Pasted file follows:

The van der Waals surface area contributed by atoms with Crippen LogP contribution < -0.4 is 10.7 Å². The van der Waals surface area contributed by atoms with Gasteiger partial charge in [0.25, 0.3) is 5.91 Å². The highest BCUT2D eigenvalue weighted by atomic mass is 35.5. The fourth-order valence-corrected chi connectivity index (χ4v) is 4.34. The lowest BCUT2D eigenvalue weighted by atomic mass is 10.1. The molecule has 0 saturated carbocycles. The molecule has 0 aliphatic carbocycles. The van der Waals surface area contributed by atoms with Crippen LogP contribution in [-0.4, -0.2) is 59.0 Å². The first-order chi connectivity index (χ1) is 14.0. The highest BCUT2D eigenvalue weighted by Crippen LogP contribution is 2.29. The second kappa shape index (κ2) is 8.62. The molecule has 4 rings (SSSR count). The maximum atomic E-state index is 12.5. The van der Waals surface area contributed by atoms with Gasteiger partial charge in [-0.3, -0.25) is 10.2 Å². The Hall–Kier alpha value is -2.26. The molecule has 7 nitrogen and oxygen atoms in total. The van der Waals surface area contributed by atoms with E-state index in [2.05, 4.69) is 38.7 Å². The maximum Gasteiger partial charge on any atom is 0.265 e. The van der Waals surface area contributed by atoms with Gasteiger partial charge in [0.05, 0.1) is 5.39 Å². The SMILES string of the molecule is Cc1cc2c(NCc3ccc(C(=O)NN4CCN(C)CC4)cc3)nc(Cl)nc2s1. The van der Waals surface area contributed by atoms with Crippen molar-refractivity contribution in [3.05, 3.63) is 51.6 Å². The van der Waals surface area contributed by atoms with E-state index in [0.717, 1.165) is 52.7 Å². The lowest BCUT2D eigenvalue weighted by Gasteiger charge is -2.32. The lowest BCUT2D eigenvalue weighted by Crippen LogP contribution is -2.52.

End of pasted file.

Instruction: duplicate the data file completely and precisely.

The van der Waals surface area contributed by atoms with Crippen LogP contribution < -0.4 is 10.7 Å². The van der Waals surface area contributed by atoms with Gasteiger partial charge in [0.25, 0.3) is 5.91 Å². The highest BCUT2D eigenvalue weighted by atomic mass is 35.5. The fourth-order valence-corrected chi connectivity index (χ4v) is 4.34. The lowest BCUT2D eigenvalue weighted by atomic mass is 10.1. The molecule has 0 saturated carbocycles. The molecule has 0 aliphatic carbocycles. The van der Waals surface area contributed by atoms with Crippen LogP contribution in [-0.4, -0.2) is 59.0 Å². The first-order chi connectivity index (χ1) is 14.0. The highest BCUT2D eigenvalue weighted by Crippen LogP contribution is 2.29. The second kappa shape index (κ2) is 8.62. The molecule has 4 rings (SSSR count). The maximum atomic E-state index is 12.5. The van der Waals surface area contributed by atoms with Gasteiger partial charge in [-0.3, -0.25) is 10.2 Å². The Hall–Kier alpha value is -2.26. The molecule has 7 nitrogen and oxygen atoms in total. The van der Waals surface area contributed by atoms with E-state index in [2.05, 4.69) is 38.7 Å². The maximum Gasteiger partial charge on any atom is 0.265 e. The van der Waals surface area contributed by atoms with Gasteiger partial charge in [0.05, 0.1) is 5.39 Å². The SMILES string of the molecule is Cc1cc2c(NCc3ccc(C(=O)NN4CCN(C)CC4)cc3)nc(Cl)nc2s1. The van der Waals surface area contributed by atoms with Crippen molar-refractivity contribution in [3.05, 3.63) is 51.6 Å². The van der Waals surface area contributed by atoms with E-state index in [0.717, 1.165) is 52.7 Å². The lowest BCUT2D eigenvalue weighted by Gasteiger charge is -2.32. The lowest BCUT2D eigenvalue weighted by Crippen LogP contribution is -2.52.